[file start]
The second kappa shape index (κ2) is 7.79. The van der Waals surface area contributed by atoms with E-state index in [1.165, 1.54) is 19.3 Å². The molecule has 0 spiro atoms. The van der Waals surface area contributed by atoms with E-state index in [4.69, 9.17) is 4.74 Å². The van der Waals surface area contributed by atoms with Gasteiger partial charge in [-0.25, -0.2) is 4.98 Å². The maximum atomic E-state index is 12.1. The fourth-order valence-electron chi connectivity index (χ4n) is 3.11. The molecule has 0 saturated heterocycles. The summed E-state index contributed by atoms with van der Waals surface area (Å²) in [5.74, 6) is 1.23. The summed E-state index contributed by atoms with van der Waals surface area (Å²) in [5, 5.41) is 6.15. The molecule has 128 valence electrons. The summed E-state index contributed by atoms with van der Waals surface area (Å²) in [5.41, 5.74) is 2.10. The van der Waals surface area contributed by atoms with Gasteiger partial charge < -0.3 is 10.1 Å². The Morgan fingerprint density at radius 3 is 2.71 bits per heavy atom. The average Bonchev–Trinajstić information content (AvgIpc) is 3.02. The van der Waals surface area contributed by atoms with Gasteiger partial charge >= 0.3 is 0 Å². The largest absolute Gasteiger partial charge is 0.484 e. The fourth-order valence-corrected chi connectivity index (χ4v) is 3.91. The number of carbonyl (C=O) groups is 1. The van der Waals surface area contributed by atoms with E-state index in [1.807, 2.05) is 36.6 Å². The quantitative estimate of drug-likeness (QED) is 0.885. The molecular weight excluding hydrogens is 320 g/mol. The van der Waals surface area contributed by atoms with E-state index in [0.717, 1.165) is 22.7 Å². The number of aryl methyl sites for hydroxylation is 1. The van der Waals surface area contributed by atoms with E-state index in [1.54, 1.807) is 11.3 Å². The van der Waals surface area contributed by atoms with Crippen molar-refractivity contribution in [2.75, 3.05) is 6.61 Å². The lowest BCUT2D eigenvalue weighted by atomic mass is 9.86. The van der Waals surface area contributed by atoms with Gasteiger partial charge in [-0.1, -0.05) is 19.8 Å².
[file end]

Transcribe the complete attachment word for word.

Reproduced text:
The second kappa shape index (κ2) is 7.79. The van der Waals surface area contributed by atoms with E-state index in [1.165, 1.54) is 19.3 Å². The molecule has 0 spiro atoms. The van der Waals surface area contributed by atoms with E-state index in [4.69, 9.17) is 4.74 Å². The van der Waals surface area contributed by atoms with Gasteiger partial charge in [-0.25, -0.2) is 4.98 Å². The maximum atomic E-state index is 12.1. The fourth-order valence-electron chi connectivity index (χ4n) is 3.11. The molecule has 0 saturated heterocycles. The summed E-state index contributed by atoms with van der Waals surface area (Å²) in [5.74, 6) is 1.23. The summed E-state index contributed by atoms with van der Waals surface area (Å²) in [5, 5.41) is 6.15. The molecule has 128 valence electrons. The summed E-state index contributed by atoms with van der Waals surface area (Å²) in [5.41, 5.74) is 2.10. The van der Waals surface area contributed by atoms with Gasteiger partial charge < -0.3 is 10.1 Å². The Morgan fingerprint density at radius 3 is 2.71 bits per heavy atom. The average Bonchev–Trinajstić information content (AvgIpc) is 3.02. The van der Waals surface area contributed by atoms with Gasteiger partial charge >= 0.3 is 0 Å². The largest absolute Gasteiger partial charge is 0.484 e. The fourth-order valence-corrected chi connectivity index (χ4v) is 3.91. The number of carbonyl (C=O) groups is 1. The van der Waals surface area contributed by atoms with E-state index in [1.807, 2.05) is 36.6 Å². The quantitative estimate of drug-likeness (QED) is 0.885. The molecular weight excluding hydrogens is 320 g/mol. The van der Waals surface area contributed by atoms with E-state index in [0.717, 1.165) is 22.7 Å². The number of aryl methyl sites for hydroxylation is 1. The van der Waals surface area contributed by atoms with E-state index in [1.54, 1.807) is 11.3 Å². The van der Waals surface area contributed by atoms with Crippen molar-refractivity contribution in [2.75, 3.05) is 6.61 Å². The lowest BCUT2D eigenvalue weighted by atomic mass is 9.86. The van der Waals surface area contributed by atoms with Gasteiger partial charge in [-0.1, -0.05) is 19.8 Å².